Thursday, March 31, 2011

Fuel Duty 2

I've mentioned a method of how to cut the cost at the pump, but I didn't go into much details really. I'm going to remedy that here.

From our point of view we see the price at the pump and think "Yeesh!" and then the fuel duty gets dropped by a penny so our price per litre drops by a penny, which isn't right, but what's really going on?

Caveat time I may have this wrong, but from the legislation this seems the process -

The petrol producer has some petrol it wants to sell. A petrol distributor (petrol station) wants to buy some. The producer sets a price and then has to add duty to it; then has to apply VAT. The distributor buys it at that price.

Now the distributor wants to sell it to us. They want to make a profit so add a figure to the purchase price. They now have to add VAT to it. We buy it at that price.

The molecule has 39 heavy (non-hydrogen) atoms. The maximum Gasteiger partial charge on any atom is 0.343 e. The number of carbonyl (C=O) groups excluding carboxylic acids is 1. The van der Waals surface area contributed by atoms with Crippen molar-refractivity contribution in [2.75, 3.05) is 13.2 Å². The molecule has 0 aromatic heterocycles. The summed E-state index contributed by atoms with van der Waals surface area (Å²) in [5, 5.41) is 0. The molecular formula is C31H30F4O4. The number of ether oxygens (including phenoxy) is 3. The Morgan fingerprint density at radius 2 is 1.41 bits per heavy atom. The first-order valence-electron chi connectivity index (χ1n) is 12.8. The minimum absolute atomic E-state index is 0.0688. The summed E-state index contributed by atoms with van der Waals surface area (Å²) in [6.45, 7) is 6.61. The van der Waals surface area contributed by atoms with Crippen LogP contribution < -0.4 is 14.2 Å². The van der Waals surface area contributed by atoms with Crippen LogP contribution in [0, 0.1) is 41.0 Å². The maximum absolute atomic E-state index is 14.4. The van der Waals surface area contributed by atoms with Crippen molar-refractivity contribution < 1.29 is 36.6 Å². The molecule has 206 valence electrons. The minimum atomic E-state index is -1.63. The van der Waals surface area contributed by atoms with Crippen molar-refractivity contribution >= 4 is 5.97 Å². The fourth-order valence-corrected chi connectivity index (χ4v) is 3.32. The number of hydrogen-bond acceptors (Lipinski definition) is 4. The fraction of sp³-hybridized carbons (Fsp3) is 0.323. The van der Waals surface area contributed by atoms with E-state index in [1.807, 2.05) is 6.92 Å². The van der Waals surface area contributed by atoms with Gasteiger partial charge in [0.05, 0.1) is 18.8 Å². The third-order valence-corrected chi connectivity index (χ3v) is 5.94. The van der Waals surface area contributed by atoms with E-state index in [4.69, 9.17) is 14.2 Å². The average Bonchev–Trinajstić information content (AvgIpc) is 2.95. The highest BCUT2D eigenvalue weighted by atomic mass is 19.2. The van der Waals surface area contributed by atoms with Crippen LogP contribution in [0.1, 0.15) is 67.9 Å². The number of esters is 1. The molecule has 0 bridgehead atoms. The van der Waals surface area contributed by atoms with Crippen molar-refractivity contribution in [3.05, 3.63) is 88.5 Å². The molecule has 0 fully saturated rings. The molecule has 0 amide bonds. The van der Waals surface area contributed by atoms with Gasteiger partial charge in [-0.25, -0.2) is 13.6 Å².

Running with the current petrol price of £1.319 per litre, duty at 57.95p/litre and VAT at 20% I need to make one assumption - the profit the distributor makes is 1p/litre.

Taking that we can work backwards (with rounding)


This is the price per litre the distributor bought the petrol at.


This is the price per litre of raw petrol the producer is selling at.

The duty and VAT go to the government that's:

£0.5795 + £0.1815 from the producer and £0.2198 from the distributor. However the distributor can claim back the VAT on his original purchase. So the producer pays £0.7610 and the distributor £0.0383.

This leaves £0.7993 per litre of the full £1.319 going to the government.

Incidentally this means the distributor would be making no profit at all (£0.01-£0.0383) they'd be losing money.

As an exercise to the reader given a pump price of £1.319 what would be the raw price and the 'profit' added by the retailer such that the profit + VAT reclaimed - VAT paid would equal zero :-)

If you want to show your working out so we're on the same page I use X as the raw fuel price and Y as the profit; you'll need to produce two equations and solve them simultaneous; for those who want to 'cheat' the last part use this excellent little simultaneous equation solver.